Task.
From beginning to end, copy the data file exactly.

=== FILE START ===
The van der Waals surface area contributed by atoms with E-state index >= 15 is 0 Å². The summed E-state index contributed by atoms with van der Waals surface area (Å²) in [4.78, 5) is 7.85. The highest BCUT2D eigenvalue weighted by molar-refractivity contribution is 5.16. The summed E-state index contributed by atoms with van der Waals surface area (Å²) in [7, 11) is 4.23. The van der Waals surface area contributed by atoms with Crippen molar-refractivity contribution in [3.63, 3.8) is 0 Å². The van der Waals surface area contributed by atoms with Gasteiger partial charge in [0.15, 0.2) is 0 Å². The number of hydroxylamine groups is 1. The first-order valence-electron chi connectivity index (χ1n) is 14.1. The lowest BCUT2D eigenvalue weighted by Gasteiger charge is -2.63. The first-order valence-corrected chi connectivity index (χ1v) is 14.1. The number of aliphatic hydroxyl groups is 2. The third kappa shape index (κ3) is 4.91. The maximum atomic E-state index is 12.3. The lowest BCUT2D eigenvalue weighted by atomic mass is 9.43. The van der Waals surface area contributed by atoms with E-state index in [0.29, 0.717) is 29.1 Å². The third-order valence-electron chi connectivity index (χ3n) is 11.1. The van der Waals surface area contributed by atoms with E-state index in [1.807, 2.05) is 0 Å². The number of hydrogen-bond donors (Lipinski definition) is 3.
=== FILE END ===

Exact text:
The van der Waals surface area contributed by atoms with E-state index >= 15 is 0 Å². The summed E-state index contributed by atoms with van der Waals surface area (Å²) in [4.78, 5) is 7.85. The highest BCUT2D eigenvalue weighted by molar-refractivity contribution is 5.16. The summed E-state index contributed by atoms with van der Waals surface area (Å²) in [7, 11) is 4.23. The van der Waals surface area contributed by atoms with Crippen molar-refractivity contribution in [3.63, 3.8) is 0 Å². The van der Waals surface area contributed by atoms with Gasteiger partial charge in [0.15, 0.2) is 0 Å². The number of hydroxylamine groups is 1. The first-order valence-electron chi connectivity index (χ1n) is 14.1. The lowest BCUT2D eigenvalue weighted by Gasteiger charge is -2.63. The first-order valence-corrected chi connectivity index (χ1v) is 14.1. The number of aliphatic hydroxyl groups is 2. The third kappa shape index (κ3) is 4.91. The maximum atomic E-state index is 12.3. The lowest BCUT2D eigenvalue weighted by atomic mass is 9.43. The van der Waals surface area contributed by atoms with E-state index in [0.29, 0.717) is 29.1 Å². The third-order valence-electron chi connectivity index (χ3n) is 11.1. The van der Waals surface area contributed by atoms with E-state index in [1.807, 2.05) is 0 Å². The number of hydrogen-bond donors (Lipinski definition) is 3.